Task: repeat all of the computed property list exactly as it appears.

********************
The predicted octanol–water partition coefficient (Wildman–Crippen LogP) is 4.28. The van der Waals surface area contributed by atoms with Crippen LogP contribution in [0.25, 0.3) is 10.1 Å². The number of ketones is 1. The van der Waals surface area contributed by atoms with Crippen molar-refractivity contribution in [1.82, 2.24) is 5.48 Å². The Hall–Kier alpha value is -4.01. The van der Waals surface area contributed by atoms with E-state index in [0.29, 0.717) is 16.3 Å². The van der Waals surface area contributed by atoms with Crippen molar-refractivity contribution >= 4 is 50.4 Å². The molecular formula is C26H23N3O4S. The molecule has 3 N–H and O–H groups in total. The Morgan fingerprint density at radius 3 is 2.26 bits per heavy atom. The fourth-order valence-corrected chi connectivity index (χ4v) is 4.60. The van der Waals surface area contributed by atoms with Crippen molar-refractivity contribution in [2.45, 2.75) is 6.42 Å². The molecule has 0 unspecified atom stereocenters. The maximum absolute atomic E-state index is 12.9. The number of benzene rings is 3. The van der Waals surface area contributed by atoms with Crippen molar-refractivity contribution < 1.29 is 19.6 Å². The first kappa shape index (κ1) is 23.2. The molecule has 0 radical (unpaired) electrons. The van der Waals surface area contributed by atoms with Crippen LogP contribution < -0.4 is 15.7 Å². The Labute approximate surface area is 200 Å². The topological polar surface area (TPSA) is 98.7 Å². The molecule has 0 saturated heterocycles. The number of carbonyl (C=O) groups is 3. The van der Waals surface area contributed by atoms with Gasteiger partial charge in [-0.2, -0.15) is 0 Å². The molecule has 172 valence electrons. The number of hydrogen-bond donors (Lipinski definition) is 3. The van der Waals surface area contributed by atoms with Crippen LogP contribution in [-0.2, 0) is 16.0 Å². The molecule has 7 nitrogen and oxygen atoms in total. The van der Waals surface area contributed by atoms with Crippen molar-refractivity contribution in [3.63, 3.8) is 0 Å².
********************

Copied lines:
The predicted octanol–water partition coefficient (Wildman–Crippen LogP) is 4.28. The van der Waals surface area contributed by atoms with Crippen LogP contribution in [0.25, 0.3) is 10.1 Å². The number of ketones is 1. The van der Waals surface area contributed by atoms with Crippen molar-refractivity contribution in [1.82, 2.24) is 5.48 Å². The Hall–Kier alpha value is -4.01. The van der Waals surface area contributed by atoms with E-state index in [0.29, 0.717) is 16.3 Å². The van der Waals surface area contributed by atoms with Crippen molar-refractivity contribution >= 4 is 50.4 Å². The molecular formula is C26H23N3O4S. The molecule has 3 N–H and O–H groups in total. The Morgan fingerprint density at radius 3 is 2.26 bits per heavy atom. The fourth-order valence-corrected chi connectivity index (χ4v) is 4.60. The van der Waals surface area contributed by atoms with Crippen molar-refractivity contribution in [2.45, 2.75) is 6.42 Å². The molecule has 0 unspecified atom stereocenters. The maximum absolute atomic E-state index is 12.9. The number of benzene rings is 3. The van der Waals surface area contributed by atoms with Crippen molar-refractivity contribution < 1.29 is 19.6 Å². The first kappa shape index (κ1) is 23.2. The molecule has 0 radical (unpaired) electrons. The van der Waals surface area contributed by atoms with Crippen LogP contribution < -0.4 is 15.7 Å². The Labute approximate surface area is 200 Å². The topological polar surface area (TPSA) is 98.7 Å². The molecule has 0 saturated heterocycles. The number of carbonyl (C=O) groups is 3. The van der Waals surface area contributed by atoms with Gasteiger partial charge in [-0.2, -0.15) is 0 Å². The molecule has 172 valence electrons. The number of hydrogen-bond donors (Lipinski definition) is 3. The van der Waals surface area contributed by atoms with Crippen LogP contribution in [-0.2, 0) is 16.0 Å². The molecule has 7 nitrogen and oxygen atoms in total. The van der Waals surface area contributed by atoms with Crippen molar-refractivity contribution in [3.63, 3.8) is 0 Å².